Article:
• Written By: Jennifer Li, MD
    Cornea/External Disease

    This small study shows that oral nicergoline can help facilitate healing in patients with neurotrophic keratopathy. Although not FDA approved, this research shows nicergoline has potential as an adjunctive therapy for our more difficult to manage cases.

    Subjects included 24 patients (27 eyes), unresponsive to conventional therapy, who were treated with 10 mg of oral nicergoline twice daily for at least 2 weeks. Epithelial defects healed completely in 23 eyes (85%). On average, it took 15.6 days for patients to heal. Treated subjects experienced significant improvement in corneal sensitivity and best-corrected visual acuity (both, P< 0.001), and they showed higher levels of tear nerve growth factor (NGF), ranging from 3.2±0.3 to 6.2±0.3 pg/mL (P< 0.001).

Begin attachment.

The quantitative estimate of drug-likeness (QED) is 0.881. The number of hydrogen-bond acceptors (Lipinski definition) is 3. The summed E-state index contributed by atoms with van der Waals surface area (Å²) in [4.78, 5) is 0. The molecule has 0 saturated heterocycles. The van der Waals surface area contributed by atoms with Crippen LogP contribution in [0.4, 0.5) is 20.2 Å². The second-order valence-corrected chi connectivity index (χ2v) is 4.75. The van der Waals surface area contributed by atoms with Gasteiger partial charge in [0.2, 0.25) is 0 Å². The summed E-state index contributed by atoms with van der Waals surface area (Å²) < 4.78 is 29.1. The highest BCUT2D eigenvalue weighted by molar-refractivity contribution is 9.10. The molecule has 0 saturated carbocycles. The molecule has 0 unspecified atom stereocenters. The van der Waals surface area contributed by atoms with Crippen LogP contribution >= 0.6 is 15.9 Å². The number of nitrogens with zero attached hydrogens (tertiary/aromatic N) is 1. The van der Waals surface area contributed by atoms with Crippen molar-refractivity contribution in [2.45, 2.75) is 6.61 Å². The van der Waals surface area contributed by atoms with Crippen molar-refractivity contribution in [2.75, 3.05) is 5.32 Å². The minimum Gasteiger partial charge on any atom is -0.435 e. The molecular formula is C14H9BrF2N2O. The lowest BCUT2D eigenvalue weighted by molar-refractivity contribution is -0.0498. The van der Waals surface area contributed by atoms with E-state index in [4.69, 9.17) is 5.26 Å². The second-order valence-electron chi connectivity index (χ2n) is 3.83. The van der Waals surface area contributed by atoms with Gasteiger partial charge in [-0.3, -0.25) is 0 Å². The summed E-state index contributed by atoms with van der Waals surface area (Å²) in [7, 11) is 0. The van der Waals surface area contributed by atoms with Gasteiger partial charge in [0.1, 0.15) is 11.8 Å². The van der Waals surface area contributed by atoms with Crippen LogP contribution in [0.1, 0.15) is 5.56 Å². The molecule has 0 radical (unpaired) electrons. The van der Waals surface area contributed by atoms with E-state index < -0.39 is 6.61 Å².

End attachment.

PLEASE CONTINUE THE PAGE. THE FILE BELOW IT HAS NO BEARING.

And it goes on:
Nicergoline is an ergoline derivative used to treat cognitive impairment due to degenerative dementia or following stroke. In previous studies it demonstrated an ability to accelerate corneal epithelial healing in rats. The authors postulate that nicergoline may facilitate healing of epithelial defects by increasing NGF levels or boosting acetylcholine.

    Though more study is required to compare oral nicergoline to other currently available treatments, the authors note that it would be cheaper and easier to administer than direct topical NGF or autologous serum eye drops. Moreover, instead of replacing these treatments, it may be used adjunctively to strengthen the effects of NGF or autologous serum eye drops.